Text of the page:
A leased car should be returned at or before the end of the leasing contract. If the car has several dealers, you can return it to any of their shops. In some cases you may have a small grace period for returning the car, but once this period is over you will incur late fees. Most dealers may not be as willing to receive a car that they have not included in their inventory, and it would be advisable to return the car to the same dealer that signed the lease.
Return all things you received
When you take delivery of the car, you must have an inventory of all the items with which the car is delivered. This includes floor mats, spare tires, jacks, etc. When you return the car, make sure that the car contains all these things. You can also decide to clean the car inside and out and probably wax it.
Contesting wear and tear charges
If you find that the bill of charges for wear and tear is excessive, you can dispute it. Some unscrupulous traders are not honest and overestimate the charges. You can negotiate to have some of the items removed. You can also request a second inspection by a separate inspector.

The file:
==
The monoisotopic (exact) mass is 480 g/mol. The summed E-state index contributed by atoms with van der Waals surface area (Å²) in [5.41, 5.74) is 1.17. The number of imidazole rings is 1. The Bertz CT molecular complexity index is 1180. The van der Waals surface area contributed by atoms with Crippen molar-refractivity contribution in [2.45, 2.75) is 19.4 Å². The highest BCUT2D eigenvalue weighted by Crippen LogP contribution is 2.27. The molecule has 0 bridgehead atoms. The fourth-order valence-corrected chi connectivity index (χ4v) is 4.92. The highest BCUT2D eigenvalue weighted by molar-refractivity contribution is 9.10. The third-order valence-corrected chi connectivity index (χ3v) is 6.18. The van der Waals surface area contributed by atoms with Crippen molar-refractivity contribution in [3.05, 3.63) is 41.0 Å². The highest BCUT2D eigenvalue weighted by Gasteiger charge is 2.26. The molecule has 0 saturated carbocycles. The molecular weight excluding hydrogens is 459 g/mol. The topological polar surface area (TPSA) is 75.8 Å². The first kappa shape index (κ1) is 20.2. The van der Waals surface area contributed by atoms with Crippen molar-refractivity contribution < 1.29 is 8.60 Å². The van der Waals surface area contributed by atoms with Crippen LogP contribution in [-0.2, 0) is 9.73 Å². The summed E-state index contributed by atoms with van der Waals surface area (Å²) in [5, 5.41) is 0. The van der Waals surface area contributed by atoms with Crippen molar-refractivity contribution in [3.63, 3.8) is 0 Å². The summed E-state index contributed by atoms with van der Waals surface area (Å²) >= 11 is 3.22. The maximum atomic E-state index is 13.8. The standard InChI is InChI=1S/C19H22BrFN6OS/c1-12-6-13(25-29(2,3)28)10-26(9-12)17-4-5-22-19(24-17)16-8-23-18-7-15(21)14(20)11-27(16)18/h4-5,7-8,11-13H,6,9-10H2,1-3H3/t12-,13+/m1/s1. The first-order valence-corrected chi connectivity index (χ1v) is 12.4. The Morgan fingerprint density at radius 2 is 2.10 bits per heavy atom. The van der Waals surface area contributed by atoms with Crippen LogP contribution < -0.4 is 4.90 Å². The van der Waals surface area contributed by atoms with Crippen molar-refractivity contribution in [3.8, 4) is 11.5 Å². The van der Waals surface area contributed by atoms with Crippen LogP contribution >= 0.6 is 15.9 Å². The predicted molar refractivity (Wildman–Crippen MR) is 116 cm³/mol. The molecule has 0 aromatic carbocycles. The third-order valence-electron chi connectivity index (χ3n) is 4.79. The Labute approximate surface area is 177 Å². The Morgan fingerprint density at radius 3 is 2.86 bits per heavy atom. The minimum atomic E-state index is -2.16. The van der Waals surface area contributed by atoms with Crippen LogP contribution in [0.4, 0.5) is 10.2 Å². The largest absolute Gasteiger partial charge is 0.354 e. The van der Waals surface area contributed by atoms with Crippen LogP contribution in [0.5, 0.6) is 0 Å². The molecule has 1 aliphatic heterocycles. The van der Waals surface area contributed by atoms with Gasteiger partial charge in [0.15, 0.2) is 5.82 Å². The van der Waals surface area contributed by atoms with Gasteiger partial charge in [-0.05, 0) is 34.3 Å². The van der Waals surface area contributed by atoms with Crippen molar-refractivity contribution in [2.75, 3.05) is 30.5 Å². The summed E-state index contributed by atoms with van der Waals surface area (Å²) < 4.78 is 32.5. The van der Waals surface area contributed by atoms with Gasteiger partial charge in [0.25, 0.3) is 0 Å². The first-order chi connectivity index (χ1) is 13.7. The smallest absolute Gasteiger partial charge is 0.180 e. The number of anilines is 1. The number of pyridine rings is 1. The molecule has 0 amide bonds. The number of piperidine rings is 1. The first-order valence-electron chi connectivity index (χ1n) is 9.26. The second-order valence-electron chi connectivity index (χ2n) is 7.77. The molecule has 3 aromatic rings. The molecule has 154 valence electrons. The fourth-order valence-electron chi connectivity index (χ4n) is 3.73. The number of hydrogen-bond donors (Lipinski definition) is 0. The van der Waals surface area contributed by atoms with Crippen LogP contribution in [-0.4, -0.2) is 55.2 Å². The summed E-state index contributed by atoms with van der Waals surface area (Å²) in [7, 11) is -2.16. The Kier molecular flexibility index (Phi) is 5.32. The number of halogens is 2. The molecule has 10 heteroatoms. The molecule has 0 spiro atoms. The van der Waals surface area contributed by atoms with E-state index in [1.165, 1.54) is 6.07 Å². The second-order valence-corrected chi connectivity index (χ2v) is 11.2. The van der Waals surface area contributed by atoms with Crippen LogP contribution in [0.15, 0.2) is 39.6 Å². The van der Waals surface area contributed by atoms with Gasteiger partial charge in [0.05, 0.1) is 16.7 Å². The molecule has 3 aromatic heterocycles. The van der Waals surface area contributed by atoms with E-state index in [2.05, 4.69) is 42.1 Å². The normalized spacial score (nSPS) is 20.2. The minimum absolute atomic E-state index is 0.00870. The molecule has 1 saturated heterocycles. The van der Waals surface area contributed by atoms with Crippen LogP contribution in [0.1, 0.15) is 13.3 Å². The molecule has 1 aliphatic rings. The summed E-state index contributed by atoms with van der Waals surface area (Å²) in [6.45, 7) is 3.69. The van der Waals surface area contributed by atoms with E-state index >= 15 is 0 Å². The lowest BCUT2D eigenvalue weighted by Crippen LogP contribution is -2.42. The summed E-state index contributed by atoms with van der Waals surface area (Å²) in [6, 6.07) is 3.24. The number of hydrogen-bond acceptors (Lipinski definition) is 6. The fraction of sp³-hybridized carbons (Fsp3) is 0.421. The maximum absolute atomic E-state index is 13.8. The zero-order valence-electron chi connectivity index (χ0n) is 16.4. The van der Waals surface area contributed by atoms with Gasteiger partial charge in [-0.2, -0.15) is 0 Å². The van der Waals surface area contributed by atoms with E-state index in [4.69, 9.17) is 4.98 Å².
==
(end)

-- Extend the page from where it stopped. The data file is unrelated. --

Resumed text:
If you can get some simple repairs done, you can and should do them yourself. A broken bumper or worn tires are better replaced before you return the car. Check the tire thread inch. If it is more than an eighth of an inch, the chances of getting charged are reduced. Make sure that the radios, air conditioning, and lights are working. If they are defective, you can call your mechanic to have them repaired. If it is something small that you can repair, the rule is: go ahead and repair it.
Most lease terms consider small scratches or stains to be part of normal wear and tear. However, you will need to read the small print in the rental terms and conditions to confirm what is acceptable.
Buying your leased car
If you find that you have driven many miles with the car and the car has many dents, you can decide to buy the leased car. The penalties will help you decide whether to return or to buy.